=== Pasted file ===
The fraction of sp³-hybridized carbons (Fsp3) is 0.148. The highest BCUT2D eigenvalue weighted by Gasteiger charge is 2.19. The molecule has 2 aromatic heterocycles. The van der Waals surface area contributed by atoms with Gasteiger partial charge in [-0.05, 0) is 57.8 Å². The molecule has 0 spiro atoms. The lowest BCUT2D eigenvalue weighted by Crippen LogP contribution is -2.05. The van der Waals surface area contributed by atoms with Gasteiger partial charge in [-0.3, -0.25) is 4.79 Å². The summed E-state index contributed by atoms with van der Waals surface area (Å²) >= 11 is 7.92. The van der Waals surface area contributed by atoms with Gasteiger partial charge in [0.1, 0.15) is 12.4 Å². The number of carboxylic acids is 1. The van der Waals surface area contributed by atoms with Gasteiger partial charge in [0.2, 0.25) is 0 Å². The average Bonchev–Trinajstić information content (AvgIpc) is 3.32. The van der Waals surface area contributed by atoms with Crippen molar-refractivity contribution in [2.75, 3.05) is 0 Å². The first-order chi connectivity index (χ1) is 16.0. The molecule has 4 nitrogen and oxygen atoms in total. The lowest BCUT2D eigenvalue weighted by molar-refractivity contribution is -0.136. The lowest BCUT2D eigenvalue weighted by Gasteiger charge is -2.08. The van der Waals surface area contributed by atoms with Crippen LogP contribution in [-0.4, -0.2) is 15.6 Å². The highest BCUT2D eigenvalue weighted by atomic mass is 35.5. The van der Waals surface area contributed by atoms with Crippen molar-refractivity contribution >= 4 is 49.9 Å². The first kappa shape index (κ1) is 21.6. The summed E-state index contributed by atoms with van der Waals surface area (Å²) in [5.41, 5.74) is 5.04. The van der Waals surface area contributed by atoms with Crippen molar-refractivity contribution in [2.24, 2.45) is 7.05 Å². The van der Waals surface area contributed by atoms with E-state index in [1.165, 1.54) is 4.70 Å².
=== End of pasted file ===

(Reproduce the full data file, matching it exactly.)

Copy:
The fraction of sp³-hybridized carbons (Fsp3) is 0.148. The highest BCUT2D eigenvalue weighted by Gasteiger charge is 2.19. The molecule has 2 aromatic heterocycles. The van der Waals surface area contributed by atoms with Gasteiger partial charge in [-0.05, 0) is 57.8 Å². The molecule has 0 spiro atoms. The lowest BCUT2D eigenvalue weighted by Crippen LogP contribution is -2.05. The van der Waals surface area contributed by atoms with Gasteiger partial charge in [-0.3, -0.25) is 4.79 Å². The summed E-state index contributed by atoms with van der Waals surface area (Å²) >= 11 is 7.92. The van der Waals surface area contributed by atoms with Gasteiger partial charge in [0.1, 0.15) is 12.4 Å². The number of carboxylic acids is 1. The van der Waals surface area contributed by atoms with Gasteiger partial charge in [0.2, 0.25) is 0 Å². The average Bonchev–Trinajstić information content (AvgIpc) is 3.32. The van der Waals surface area contributed by atoms with Crippen molar-refractivity contribution in [2.75, 3.05) is 0 Å². The first-order chi connectivity index (χ1) is 16.0. The molecule has 4 nitrogen and oxygen atoms in total. The lowest BCUT2D eigenvalue weighted by molar-refractivity contribution is -0.136. The lowest BCUT2D eigenvalue weighted by Gasteiger charge is -2.08. The van der Waals surface area contributed by atoms with Crippen LogP contribution in [-0.4, -0.2) is 15.6 Å². The highest BCUT2D eigenvalue weighted by atomic mass is 35.5. The van der Waals surface area contributed by atoms with Crippen molar-refractivity contribution >= 4 is 49.9 Å². The first kappa shape index (κ1) is 21.6. The summed E-state index contributed by atoms with van der Waals surface area (Å²) in [5.41, 5.74) is 5.04. The van der Waals surface area contributed by atoms with Crippen molar-refractivity contribution in [2.24, 2.45) is 7.05 Å². The van der Waals surface area contributed by atoms with E-state index in [1.165, 1.54) is 4.70 Å².